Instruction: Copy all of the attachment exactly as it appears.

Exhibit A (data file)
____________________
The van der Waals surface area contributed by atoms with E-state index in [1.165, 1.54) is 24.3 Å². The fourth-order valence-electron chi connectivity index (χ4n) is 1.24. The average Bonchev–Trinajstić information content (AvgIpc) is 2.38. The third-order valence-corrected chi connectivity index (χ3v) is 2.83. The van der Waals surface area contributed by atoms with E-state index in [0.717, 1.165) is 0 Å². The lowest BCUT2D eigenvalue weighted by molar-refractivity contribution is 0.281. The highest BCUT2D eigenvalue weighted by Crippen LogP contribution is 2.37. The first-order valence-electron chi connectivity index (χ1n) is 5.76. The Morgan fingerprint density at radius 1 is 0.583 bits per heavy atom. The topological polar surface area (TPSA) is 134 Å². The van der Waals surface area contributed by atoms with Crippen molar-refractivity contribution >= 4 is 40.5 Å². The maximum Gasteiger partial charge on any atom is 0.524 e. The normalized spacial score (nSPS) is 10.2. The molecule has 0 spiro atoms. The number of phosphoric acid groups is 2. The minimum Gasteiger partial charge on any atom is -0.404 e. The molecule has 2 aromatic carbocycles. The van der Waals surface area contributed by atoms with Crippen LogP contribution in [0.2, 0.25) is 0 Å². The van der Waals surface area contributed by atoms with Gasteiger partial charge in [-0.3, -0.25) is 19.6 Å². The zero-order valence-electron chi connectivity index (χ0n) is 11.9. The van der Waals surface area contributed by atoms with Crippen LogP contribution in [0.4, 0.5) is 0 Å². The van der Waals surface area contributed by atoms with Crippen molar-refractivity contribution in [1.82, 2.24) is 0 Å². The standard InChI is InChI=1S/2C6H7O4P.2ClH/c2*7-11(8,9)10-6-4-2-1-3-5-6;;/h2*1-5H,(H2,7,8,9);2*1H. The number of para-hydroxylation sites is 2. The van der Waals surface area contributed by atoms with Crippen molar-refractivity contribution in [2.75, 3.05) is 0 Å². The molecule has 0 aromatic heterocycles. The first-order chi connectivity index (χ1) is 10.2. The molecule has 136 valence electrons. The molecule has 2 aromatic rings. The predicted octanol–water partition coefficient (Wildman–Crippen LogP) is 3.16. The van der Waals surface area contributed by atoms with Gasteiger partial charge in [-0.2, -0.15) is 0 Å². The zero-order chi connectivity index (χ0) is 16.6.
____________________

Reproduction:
The van der Waals surface area contributed by atoms with E-state index in [1.165, 1.54) is 24.3 Å². The fourth-order valence-electron chi connectivity index (χ4n) is 1.24. The average Bonchev–Trinajstić information content (AvgIpc) is 2.38. The third-order valence-corrected chi connectivity index (χ3v) is 2.83. The van der Waals surface area contributed by atoms with E-state index in [0.717, 1.165) is 0 Å². The lowest BCUT2D eigenvalue weighted by molar-refractivity contribution is 0.281. The highest BCUT2D eigenvalue weighted by Crippen LogP contribution is 2.37. The first-order valence-electron chi connectivity index (χ1n) is 5.76. The Morgan fingerprint density at radius 1 is 0.583 bits per heavy atom. The topological polar surface area (TPSA) is 134 Å². The van der Waals surface area contributed by atoms with Crippen molar-refractivity contribution >= 4 is 40.5 Å². The maximum Gasteiger partial charge on any atom is 0.524 e. The normalized spacial score (nSPS) is 10.2. The molecule has 0 spiro atoms. The number of phosphoric acid groups is 2. The minimum Gasteiger partial charge on any atom is -0.404 e. The molecule has 2 aromatic carbocycles. The van der Waals surface area contributed by atoms with Crippen LogP contribution in [0.2, 0.25) is 0 Å². The van der Waals surface area contributed by atoms with Gasteiger partial charge in [-0.3, -0.25) is 19.6 Å². The zero-order valence-electron chi connectivity index (χ0n) is 11.9. The van der Waals surface area contributed by atoms with Crippen LogP contribution in [0.4, 0.5) is 0 Å². The van der Waals surface area contributed by atoms with Crippen molar-refractivity contribution in [1.82, 2.24) is 0 Å². The standard InChI is InChI=1S/2C6H7O4P.2ClH/c2*7-11(8,9)10-6-4-2-1-3-5-6;;/h2*1-5H,(H2,7,8,9);2*1H. The number of para-hydroxylation sites is 2. The van der Waals surface area contributed by atoms with Crippen molar-refractivity contribution in [2.75, 3.05) is 0 Å². The molecule has 0 aromatic heterocycles. The first-order chi connectivity index (χ1) is 10.2. The molecule has 136 valence electrons. The molecule has 2 aromatic rings. The predicted octanol–water partition coefficient (Wildman–Crippen LogP) is 3.16. The van der Waals surface area contributed by atoms with Gasteiger partial charge in [-0.2, -0.15) is 0 Å². The zero-order chi connectivity index (χ0) is 16.6.